Cons of Being a Teacher

Now, for the disadvantages:


One of the cons that most teachers will name right off hand is the workload. Unlike other jobs, you don't actually clock on and off as a teacher. Most days, you will be bringing work home with you, meaning creating homework, projects, and lesson plans. All of the planning required by teachers can be mentally draining, creating some stress.
Another aspect of being a teacher that is disliked by many teachers is the pay. In comparison to other careers, teachers are paid relatively low. Considering that the people who make more money are inevitable taught by professional teachers, many people see this as unfair.


Uncooperative students and parents can also take away from teaching. Students and parents that are very difficult to deal with can bring even more stress to being a teacher.


Other cons include paying for supplies out of pocket and some aspects of the teachers' union.
Many people do not realize it, but teaching is not an easy job to do. It takes some hard work, cooperation, and dedication to be a successful teacher.


Movies and television can often times give off a falsified depiction of teachers, so don't base your teaching career choice on that. The best way to learn about teaching is through real teachers or through hands-on experience. Some schools offer shadowing programs that allow aspiring teachers to witness first-hand what teaching is all about so they can decide if teaching is the path they want to follow.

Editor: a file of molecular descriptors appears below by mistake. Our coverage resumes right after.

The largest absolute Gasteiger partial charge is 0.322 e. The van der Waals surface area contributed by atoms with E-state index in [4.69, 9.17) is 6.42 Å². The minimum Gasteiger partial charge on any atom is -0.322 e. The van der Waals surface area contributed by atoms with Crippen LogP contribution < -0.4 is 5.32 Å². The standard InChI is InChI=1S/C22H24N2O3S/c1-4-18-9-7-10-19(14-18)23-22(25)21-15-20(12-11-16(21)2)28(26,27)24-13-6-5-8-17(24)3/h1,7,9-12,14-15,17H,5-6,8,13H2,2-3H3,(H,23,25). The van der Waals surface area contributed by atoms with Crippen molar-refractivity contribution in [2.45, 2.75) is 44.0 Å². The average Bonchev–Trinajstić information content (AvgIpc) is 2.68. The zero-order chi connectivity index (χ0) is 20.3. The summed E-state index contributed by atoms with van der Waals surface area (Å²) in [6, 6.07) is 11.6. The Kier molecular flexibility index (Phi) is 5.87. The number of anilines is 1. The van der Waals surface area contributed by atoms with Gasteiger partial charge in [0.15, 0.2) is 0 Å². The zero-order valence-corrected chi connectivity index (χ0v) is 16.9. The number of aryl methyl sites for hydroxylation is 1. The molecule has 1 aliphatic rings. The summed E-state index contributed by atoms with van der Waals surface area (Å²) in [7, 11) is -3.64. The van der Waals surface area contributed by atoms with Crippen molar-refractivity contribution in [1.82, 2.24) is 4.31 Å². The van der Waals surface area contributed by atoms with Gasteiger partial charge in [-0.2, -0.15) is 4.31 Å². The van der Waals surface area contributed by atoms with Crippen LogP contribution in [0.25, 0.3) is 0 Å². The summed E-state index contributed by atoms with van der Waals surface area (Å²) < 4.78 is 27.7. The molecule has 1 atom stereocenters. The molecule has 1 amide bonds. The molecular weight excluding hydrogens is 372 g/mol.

As stated before, every teacher and every teaching position is different, i.e. high school, elementary, private school, etc, so the pros and can will be different for every teacher. And, different teaching positions require different types of training, education and teaching resumes to become qualified, especially from state to state.

 

Gail Esparan